Last month I told you about the fellow who, misunderstanding AT&T’s international data plan and the amount of bandwidth the iPhone actually uses, ended up with a $3,000 bill after a couple of weeks overseas. Many felt unsympathetic, saying he should have known what the charges would be since AT&T was up front about the cost and he was responsible for how much data has was using.Well now the story gets a little stranger: A family with three iPhones went on a Mediterranean cruise with their gadgets, but didn’t even turn on the iPhones during the trip. When they got back, a $4,800 bill for international roaming was waiting for them. How? Because the iPhone, according to this Newsday story, checks for service updates and email whether it’s turned on or off.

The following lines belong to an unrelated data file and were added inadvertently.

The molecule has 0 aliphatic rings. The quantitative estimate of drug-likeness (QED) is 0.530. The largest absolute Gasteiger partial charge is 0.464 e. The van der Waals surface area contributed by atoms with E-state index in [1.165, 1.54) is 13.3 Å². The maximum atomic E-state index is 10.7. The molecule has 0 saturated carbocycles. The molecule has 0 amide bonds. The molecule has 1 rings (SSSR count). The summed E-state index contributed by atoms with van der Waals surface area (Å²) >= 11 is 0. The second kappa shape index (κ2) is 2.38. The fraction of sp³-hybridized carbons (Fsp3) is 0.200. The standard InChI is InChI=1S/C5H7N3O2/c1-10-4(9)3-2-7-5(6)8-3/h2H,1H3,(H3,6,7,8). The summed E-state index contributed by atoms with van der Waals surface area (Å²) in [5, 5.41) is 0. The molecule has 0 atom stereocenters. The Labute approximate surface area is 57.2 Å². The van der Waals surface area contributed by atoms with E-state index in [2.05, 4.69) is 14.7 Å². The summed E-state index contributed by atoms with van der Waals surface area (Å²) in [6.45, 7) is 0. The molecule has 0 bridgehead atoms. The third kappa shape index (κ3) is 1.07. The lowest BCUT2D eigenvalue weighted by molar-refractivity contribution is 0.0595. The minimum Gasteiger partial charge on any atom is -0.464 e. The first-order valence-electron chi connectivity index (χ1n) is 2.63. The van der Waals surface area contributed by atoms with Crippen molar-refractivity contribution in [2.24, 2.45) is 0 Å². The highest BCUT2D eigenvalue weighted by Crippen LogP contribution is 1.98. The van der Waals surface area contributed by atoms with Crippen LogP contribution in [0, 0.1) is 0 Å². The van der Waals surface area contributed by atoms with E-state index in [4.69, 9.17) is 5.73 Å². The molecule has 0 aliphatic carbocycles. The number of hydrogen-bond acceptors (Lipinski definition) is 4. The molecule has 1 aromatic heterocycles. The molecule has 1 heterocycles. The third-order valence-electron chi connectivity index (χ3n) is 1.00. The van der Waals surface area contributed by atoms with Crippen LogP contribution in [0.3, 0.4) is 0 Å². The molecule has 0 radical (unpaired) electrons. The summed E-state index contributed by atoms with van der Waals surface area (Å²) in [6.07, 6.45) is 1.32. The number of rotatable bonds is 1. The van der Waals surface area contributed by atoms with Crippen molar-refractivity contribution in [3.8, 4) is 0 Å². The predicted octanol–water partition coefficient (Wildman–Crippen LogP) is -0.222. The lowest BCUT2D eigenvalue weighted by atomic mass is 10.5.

Sure enough, the fine print on AT&T’s web site agrees: “Substantial charges may be incurred if phone is taken out of the U.S. even if no services are intentionally used.”
But still, nearly $5,000 in charges for a phone that isn’t turned on feels, well, a bit excessive. And stories like this are piling up to the point where class-action lawsuits are in the works, alleging that Apple (and AT&T, I assume) did not do a good enough job at informing consumers how much they’d have to pay if they stepped foot out of the country.
Memo to AT&T: Isn’t it time to offer some real, unlimited international data plans for the iPhone? You know, like the ones you offer for all the other phones you sell?